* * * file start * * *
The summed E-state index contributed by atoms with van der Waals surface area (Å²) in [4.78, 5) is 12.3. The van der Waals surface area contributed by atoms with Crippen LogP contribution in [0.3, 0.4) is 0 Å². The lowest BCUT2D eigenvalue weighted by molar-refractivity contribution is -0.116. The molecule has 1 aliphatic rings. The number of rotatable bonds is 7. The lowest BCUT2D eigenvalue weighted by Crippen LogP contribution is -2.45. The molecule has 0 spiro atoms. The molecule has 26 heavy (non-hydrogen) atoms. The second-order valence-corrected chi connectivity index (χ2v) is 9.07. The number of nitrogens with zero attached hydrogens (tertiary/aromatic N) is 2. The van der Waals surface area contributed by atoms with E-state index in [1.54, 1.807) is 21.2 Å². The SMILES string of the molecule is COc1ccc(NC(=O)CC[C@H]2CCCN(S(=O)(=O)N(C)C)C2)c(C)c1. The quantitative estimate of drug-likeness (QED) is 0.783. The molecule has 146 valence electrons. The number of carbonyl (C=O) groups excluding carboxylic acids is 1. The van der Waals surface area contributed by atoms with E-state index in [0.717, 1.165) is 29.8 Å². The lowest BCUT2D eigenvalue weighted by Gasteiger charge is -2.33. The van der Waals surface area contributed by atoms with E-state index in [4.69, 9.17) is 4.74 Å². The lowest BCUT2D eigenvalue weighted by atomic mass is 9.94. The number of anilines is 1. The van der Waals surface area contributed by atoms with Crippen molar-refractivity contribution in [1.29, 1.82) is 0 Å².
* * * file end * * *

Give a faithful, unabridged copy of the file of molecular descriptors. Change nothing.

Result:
The summed E-state index contributed by atoms with van der Waals surface area (Å²) in [4.78, 5) is 12.3. The van der Waals surface area contributed by atoms with Crippen LogP contribution in [0.3, 0.4) is 0 Å². The lowest BCUT2D eigenvalue weighted by molar-refractivity contribution is -0.116. The molecule has 1 aliphatic rings. The number of rotatable bonds is 7. The lowest BCUT2D eigenvalue weighted by Crippen LogP contribution is -2.45. The molecule has 0 spiro atoms. The molecule has 26 heavy (non-hydrogen) atoms. The second-order valence-corrected chi connectivity index (χ2v) is 9.07. The number of nitrogens with zero attached hydrogens (tertiary/aromatic N) is 2. The van der Waals surface area contributed by atoms with E-state index in [1.54, 1.807) is 21.2 Å². The SMILES string of the molecule is COc1ccc(NC(=O)CC[C@H]2CCCN(S(=O)(=O)N(C)C)C2)c(C)c1. The quantitative estimate of drug-likeness (QED) is 0.783. The molecule has 146 valence electrons. The number of carbonyl (C=O) groups excluding carboxylic acids is 1. The van der Waals surface area contributed by atoms with E-state index in [0.717, 1.165) is 29.8 Å². The lowest BCUT2D eigenvalue weighted by Gasteiger charge is -2.33. The van der Waals surface area contributed by atoms with E-state index in [4.69, 9.17) is 4.74 Å². The lowest BCUT2D eigenvalue weighted by atomic mass is 9.94. The number of anilines is 1. The van der Waals surface area contributed by atoms with Crippen molar-refractivity contribution in [1.29, 1.82) is 0 Å².